Iran’s former president Mohammad Khatami asserted yesterday that the confessions offered in the recent trials of Iranian opposition leaders and supporters were given under “extraordinary conditions” and are thus invalid.  One noteworthy example from the last few days was the confession of the severely disabled moderate Saeed Hajjarian, who confessed to making “major mistakes during the election by presenting incorrect analysis.”  Khatami, for whom Hajjarian is a close ally, denounced the confessions as “sheer lies and false.”
Perhaps in response to Khatami’s support for opposition leader Mir-Hossein Mousavi, recent confessions appear to target Khatami specifically.  Kian Tajbakhsh, an Iranian-American academic asserted in his confession that Khatami had met with George Soros in New York, a claim Khatami denies.  Soros is a frequent bogeyman of the Islamic Republic’s propagandists​.  There are increasing concerns, fed by calls for “the maximum punishment” by the trials’ prosecuting attorney, that protest leaders could face execution.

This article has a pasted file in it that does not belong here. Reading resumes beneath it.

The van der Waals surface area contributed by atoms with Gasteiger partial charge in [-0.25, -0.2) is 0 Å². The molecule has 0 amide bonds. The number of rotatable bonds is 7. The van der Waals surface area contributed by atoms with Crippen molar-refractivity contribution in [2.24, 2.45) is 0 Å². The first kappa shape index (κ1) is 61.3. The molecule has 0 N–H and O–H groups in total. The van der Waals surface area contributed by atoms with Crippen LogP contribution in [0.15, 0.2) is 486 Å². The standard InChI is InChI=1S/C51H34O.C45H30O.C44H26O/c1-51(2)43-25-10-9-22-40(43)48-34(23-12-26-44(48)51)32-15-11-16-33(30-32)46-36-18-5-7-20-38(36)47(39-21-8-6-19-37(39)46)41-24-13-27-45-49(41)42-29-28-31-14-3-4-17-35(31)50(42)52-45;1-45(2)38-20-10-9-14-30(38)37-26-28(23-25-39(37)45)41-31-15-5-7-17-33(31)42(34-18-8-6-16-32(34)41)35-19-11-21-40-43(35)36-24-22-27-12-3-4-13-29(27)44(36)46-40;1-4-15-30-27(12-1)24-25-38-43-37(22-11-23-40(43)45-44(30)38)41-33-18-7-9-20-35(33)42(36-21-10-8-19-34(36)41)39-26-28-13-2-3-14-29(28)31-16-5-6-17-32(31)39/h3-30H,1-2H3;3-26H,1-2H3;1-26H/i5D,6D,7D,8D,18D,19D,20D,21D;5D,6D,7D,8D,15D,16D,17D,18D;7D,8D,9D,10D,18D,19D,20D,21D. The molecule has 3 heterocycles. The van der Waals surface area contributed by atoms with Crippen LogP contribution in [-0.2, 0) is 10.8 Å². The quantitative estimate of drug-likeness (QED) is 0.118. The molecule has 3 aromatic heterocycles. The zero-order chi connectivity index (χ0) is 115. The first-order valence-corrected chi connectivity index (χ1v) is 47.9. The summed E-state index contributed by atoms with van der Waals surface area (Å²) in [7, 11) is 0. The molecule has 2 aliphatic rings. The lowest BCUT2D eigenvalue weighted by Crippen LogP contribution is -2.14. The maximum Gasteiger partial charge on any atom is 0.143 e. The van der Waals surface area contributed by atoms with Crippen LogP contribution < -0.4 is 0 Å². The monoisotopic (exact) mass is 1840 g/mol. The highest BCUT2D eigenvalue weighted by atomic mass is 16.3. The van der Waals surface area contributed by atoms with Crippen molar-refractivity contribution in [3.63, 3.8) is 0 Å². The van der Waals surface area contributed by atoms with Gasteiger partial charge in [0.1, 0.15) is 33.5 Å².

Still, the Iranian regime continues to send mixed messages. TehranBureau’s Golab P. has translated part of a recent speech by Supreme Leader Ayatollah Khamenei in which Khamenei says that he does “not accuse the champions of the recent [post-election protests] to be subordinate to the foreigners, like the United States and Britain…but there is no doubt that…this event was a calculated move.”
Posted in Elections, Human Rights, Iran | Comment »